bits from bob....
A little over a decade ago, I researched and wrote a number of articles about the Baby Boomers and their impact on culture and religion. I attempted to understand what motivated Baby Boomers and how they could be reached with the gospel. While the Baby Boomers still represent a significant factor in our culture, time does not stand still. New generations are born. The Baby Boomers (b. 1946-64) have been followed by the Busters (b. 1965-83) and the new "Millennial Generation" (b. 1984-2002). The Busters are today's 20s and 30s, largely children of Baby Boomers. Today's teens are the first part of the Millenial Generation which reaches downward to today's preschoolers.
[Note: The names and dates used are mine. A variety of names and dates have been used in generational studies. Generational lines are not easy to define because of the number of factors that may influence the common experiences of a generation. For the purposes of this article, I am defining a generation as approximately 18-20 years.]
What do today's new youth and young adult generations want from the church? The modern church has largely guessed at the answer, and often responded by attempting to compete with contemporary society and provide experiences virtually parallel to the world, only with a "spiritual" twist or environment. Certainly such activities have the ability to draw crowds--festivals, pizza parties, recreational facilities and activities. The newer 24/7 virtual malls appeal to many of today's teens. Many observers realize that something is still missing.
My conversations with teens and with young families indicate that they for the most part want what everyone else wants--understanding, power for living and family life, progress on an enjoyable spiritual journey, meaningful relationships and connections in an accepting environment, and connection with the deeper spiritual realities of life. Perhaps the church, increasingly burdened by a number of demands and expectations, would do well to simplify its offerings and reconnect with those realities that give meaning and signficance to our lives. The modern church has responded to the youth culture with celebration, praise, and a wide variety of entertainment media including drama, videos, and presentation music. Still many know something is missing.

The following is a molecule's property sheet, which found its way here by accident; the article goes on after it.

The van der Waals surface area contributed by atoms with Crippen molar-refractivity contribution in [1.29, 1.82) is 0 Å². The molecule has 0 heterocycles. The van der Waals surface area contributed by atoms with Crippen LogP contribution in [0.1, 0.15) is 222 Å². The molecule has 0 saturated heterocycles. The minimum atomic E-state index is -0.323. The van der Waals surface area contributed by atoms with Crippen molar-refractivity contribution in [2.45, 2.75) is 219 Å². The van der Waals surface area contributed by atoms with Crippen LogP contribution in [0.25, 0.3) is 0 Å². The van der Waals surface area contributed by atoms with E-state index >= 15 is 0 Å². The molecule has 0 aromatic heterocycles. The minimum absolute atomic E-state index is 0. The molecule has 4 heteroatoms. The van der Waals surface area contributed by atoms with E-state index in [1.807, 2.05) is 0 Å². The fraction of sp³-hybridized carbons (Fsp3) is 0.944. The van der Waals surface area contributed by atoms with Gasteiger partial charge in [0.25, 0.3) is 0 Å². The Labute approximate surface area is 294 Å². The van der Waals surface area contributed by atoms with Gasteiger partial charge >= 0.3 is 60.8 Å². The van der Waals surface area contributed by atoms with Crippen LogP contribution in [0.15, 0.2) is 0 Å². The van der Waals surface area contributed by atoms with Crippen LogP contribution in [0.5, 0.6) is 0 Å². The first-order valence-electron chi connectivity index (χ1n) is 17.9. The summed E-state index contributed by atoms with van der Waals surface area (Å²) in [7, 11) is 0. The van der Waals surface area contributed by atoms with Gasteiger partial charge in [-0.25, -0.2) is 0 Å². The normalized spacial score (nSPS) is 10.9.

Robert Webber, professor emeritus at Wheaton, wrote about the missing dynamic in his book, The Younger Evangelicals. Webber claims that in the midst of orthodox teaching and standardized and simplified presentations of the shape of faith, many in today's world, especially those of the younger generations, find that what is missing is the mystery of God. The rediscovery of the mysterious dimension of Christianity is reflected in James White's recent Embracing the Mysterious God and Karen Mains' The God Hunt. Both affirm the mystery of God in our world. Webber, along with Jennifer McKinney, professor of the sociology of religion at Seattle Pacific University, characterizes this as a search for meaning, relevance, and reality.
For over a decade it has been obvious to careful observers that the new youth generations for the most part are not drawn to the "seeker" services that continue to draw baby boomers. The things that reached Baby Boomers--today's 40s and 50s--through the last part of the 20th century are having little effect on the 20s and 30s in today's society and hardly touching the teen culture. One must ask "why?" What is the difference? One difference is that the boomers grew up knowing the general shape of religion and chose to follow others paths. Many of the Baby Boomer generation are simply "coming home" to that which they knew before. Simplified messages and "easy listening" sermons with simplified applications appeal to those with former ties to Christianity. On the other hand, the new youth generations (today's teens and young adults) have grown up in a pluralistic world with increasing exposure to other religions.
The fact of this new "emergent church," as it is often described, is clear. A spring 2003 "emergent convention" in San Diego drew 1200. Dan Kimball, a Santa Cruz (CA) minister, has identified a dislike for scripted services and musical shows--at least among the youth generations in our society. People want to know and experience the presence of God.
In the church's continuing search for connections with the unchurched in our society, and especially with the younger generations (those under 30), perhaps we should add this dynamic to our list: a sense of the supernatural. Where is the mystery? Where is the sense of the transcendent? Where is the sense of something bigger than we are, something we cannot finally see and touch and feel? Where is a genuine call to faith? Such will require that we teach again the basic biblical story that undergirds Christianity, that we sensitively call people to personal faith in a transcendent God, and that the relationship between Christian faith and daily living be defined. The new character of the developing Christianity--greater biblical orientation, conservative theology, and high moral standards--is alive and well in the younger generations of our culture. [See my article, "The New Face of Missions".]
Some aspects of the "emergent church" are still being defined. What is clear is that we must rethink church as we understand that the presence of God in the life of the first-century church wasn't centered in a weekly service. They were a daily community of believers, continually aware of God's transcendent presence, thereby challenged to live life by transcendent principles.
In conclusion, I suggest that the church that is serious about reaching out to the post-Baby Boomer generations consider five dynamics which can contribute to meaning, relevance, and reality.
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